I have to be brief today, not least because of the need to complete a report on BRIN for the project funders, the Religion and Society programme headquartered at Lancaster University.
This post is just to flag up the release of the most recent Taking Part in England dataset, covering January-December 2010. This survey is sponsored by the Department of Culture, Media and Sport and asks an unusually large sample their leisure and cultural pursuits. It also asks questions about friendships, political participation, and volunteering.
Religion is captured in the Taking Part surveys by a religious affiliation question along the lines of the recent Census, and a question on whether the respondent currently practises that religion. I posted about the survey here last year: DCMS also provides an online analysis tool, NETQuest, for TP users.
DCMS has compiled a report on the 2010 dataset, as well as some useful crosstabulations and trend data using the complete set of datasets. I have just drawn up the graph above from their uploaded tables on volunteering available here. There are also reports and tables available on digital participation, and cycling and swimming proficiency.
Sadly, the questions on volunteering were not asked in 2009. It’s not clear whether there is any distinct trend over the past five years, but there is a significant difference in the volunteering activity between those reporting that they are Christian and those reporting no religion.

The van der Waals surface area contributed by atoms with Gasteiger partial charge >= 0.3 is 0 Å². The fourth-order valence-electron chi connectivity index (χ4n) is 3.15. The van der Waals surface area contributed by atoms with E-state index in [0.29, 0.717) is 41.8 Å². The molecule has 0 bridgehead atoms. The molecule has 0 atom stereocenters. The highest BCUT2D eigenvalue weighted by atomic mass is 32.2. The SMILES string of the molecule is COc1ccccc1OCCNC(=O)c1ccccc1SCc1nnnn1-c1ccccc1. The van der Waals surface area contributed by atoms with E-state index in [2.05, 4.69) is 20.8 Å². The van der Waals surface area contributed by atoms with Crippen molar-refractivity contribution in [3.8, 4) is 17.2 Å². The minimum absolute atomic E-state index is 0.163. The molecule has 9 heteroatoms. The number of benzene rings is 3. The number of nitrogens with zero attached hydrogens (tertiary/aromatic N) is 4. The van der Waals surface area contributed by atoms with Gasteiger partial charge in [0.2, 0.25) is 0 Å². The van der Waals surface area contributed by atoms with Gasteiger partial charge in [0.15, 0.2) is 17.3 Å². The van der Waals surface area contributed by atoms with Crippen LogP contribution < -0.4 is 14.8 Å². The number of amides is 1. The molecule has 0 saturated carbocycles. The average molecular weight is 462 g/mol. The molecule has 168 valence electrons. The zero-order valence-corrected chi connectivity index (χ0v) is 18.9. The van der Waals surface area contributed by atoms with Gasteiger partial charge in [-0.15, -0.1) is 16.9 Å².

There are many possible reasons for this: older people are also more likely to say that they volunteer, which is also given in thestables, and we know that the older are more likely to report a religious affiliation: this may be the key driver.
Nevertheless, Robert Putnam and David Campbell’s American Grace found that in the US those who were religiously-active were more likely to volunteer in all fields apart from the arts. (See the volunteering category at the American Grace blog; there is also a lot of coverage of American Grace at their Social Capital blog.)
It may be that the situation is similar in the UK. There is a good deal of work to be done in this area, and a lot of data are available. The 2008 British Social Attitudes survey included three items on volunteering:
How many times, if any, did you volunteer in the past 12 months? By volunteering, we mean any unpaid work done to help people besides your family or friends or people you work with.
Could you tell me whether you have done any volunteer work for a religious group or place of worship in the past 12 months? any unpaid work done to help people besides your family or friends or people you work with.
Before that, the 1998 and 2008 surveys included questions on charitable, political and religious volunteering, which could be broken down by religious affiliation and frequency of attendance.
Volunteering is also covered extensively in the Citizenship Survey, with a report published here on volunteering and charitable giving using the data. This found that non-practising Christians; practising and non-practising Hindus, Muslims and Sikhs; those of ‘other’ religions who are non-practising, and those with no religion were less likely to volunteer regularly in a formal context compared to practising Christians.
Substantial research programmes already exist to study volunteering, social capital and philanthropy. The task remains for researchers in the sociology of religion to explain the causal mechanisms through which religiosity affects voluntary effort, and to suggest what the impact of secularisation and growing religious diversity is likely to be.